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magic water

February 17, 2011

Excerpt from War Dances by Sherman Alexie, chapter titled Salt:

“I wrote the obituary for the obituaries editor. Her name was Lois Andrews. Breast cancer. She was only forty-five. One in eight women get breast cancer, an epidemic. Lois’s parents had died years earlier. Dad’s cigarettes kept their promises. Mom’s Parkinson’s shook her into the ground. Lois had no siblings and had never been married. No kids. No significant other at present. No significant others in recent memory. Nobody remembered meeting one of her others. Some wondered if there had been any others. Perhaps Lois had been that rarest of holy people, the secular and chaste nun. So, yes, her sexuality was a mystery often discussed but never solved. She had many friends. All of them worked at the paper.

I wasn’t her friend, not really. I was only eighteen, a summer intern at the newspaper, moving from department to department as need and boredom required, and had only spent a few days working with Lois. But she’d left a note, a handwritten will and testament, with the editor in chief, and she’d named me as the person she wanted to write her obituary.

…I was young and frightened and craved respect and its ugly cousin, approval, so I did as I was told. And that’s why, five days after Lois’s death and a few minutes after the editor in chief had told me I would be writing obituaries until they found “someone official,” I found myself sitting at her desk.

I kept my peace, opened the file, and read the handwritten letter inside. A woman had lost her husband. Heart attack. And she wanted to write the obituary and run his picture. She included her phone number. I figured it was okay to call her. So I did.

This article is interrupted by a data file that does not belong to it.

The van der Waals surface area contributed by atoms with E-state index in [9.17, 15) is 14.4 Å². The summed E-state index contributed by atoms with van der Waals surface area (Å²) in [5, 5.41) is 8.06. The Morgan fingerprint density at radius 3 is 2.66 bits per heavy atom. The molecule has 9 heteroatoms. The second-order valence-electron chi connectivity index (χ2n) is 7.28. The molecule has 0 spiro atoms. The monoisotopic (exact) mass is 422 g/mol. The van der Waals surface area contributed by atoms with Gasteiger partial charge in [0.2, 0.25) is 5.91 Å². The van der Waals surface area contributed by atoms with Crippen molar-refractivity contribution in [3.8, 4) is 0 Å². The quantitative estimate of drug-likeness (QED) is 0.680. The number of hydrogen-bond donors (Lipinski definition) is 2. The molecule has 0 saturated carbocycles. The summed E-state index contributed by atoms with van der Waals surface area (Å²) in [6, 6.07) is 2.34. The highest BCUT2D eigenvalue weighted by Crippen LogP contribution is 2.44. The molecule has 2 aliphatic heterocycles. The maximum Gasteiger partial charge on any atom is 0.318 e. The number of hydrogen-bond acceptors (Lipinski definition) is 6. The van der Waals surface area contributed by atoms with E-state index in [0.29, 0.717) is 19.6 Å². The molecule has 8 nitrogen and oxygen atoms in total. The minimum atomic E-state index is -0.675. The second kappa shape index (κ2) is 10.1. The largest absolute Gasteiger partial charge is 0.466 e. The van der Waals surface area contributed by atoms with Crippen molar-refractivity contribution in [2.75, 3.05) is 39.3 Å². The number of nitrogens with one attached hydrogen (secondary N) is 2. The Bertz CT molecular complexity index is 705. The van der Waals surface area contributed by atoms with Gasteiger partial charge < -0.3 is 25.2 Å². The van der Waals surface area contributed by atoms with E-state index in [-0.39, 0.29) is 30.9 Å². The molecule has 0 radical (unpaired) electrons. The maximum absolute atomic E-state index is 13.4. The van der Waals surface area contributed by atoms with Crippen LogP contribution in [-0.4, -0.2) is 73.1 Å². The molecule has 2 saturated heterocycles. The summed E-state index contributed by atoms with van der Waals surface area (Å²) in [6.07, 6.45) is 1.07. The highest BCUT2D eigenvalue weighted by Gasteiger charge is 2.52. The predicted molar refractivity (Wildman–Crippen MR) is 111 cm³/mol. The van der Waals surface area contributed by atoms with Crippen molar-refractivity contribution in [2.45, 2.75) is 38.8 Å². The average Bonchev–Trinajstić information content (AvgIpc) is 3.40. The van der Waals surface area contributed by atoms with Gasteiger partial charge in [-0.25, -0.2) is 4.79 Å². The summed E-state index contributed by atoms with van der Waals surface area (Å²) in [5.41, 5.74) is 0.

I followed her inside into the living room. She slowly, painfully, sat on a wooden chair. She was too weak and frail to lower herself into a soft chair, I guess. I sat on her couch. I looked around the room and realized that every piece of furniture, every painting, every knickknack and candlestick, was older than me. Most of the stuff was probably older than my parents. I saw photographs of Mona, a man I assumed was her husband, and five or six children, and a few dozen grandchildren. Her children and grandchildren, I guess. Damn, her children were older than my parents. Her grandchildren were older than me.

“I’m really sorry, ma’am,” I said. “I really am. But I have to get back to the newspaper with these.”

“Is that my husband’s photograph?” she asked.


“And is that his obituary?”

“Yes,” I said. “It’s the one you wrote.”

“I remember, I remember.”

She studied the artifacts in my hands.

“Can I have them back?” she asked.

“Excuse me?”

“The photo, and my letter, that’s all I have to remember my husband. He died, you know?”

“Yes, I know,” I said.

“He was at D-Day.”

“If I give these back,” I said. “I won’t be able to run them in the newspaper.”

“Oh, I don’t want them in the newspaper,” she said. “My husband was a very private man.”

Ah, Lois, I thought, you never told me about this kind of death.

“I have to go now,” I said. I wanted to crash through the door and run away from this house fire.

So I left her on the porch. She was still waving when I turned the corner. Ah, Lois, I thought, are you with me, are you with me? I drove the newspaper’s car out of the city and onto the freeway. I drove for three hours to the shore of Soap Lake, an island sea heavy with iron, calcium, and salt. For thousands of years, my indigenous ancestors had traveled here to be healed. They’re all gone now, dead by disease and self-destruction. Why had they all believed so strongly in this magic water when it never protected them for long? When it might not have protected them at all? But you, Lois, you were never afraid of death, were you? You laughed and played. And you honored the dead with your brief and serious prayers.

Standing on the shore, I prayed for my dead. I praised them. I stupidly hoped the lake would heal my small wounds. Then I stripped off my clothes and waded naked into the water.

Jesus, I don’t want to die today or tomorrow, but I don’t want to live forever.


In life we are led to take certain steps, we have an idea of the outcome of these actions, given past experience and what we’ve been told or witnessed. Often, however, the events we think will or should take place never do- it is the incidents that do occur which make up our life. The choices we think lead us one way, lead us to the places we’re actually meant to be. It’s a funny thing, this life-never letting us figure it all out. I am learning, it is those who come to peace with that, that are the happiest.

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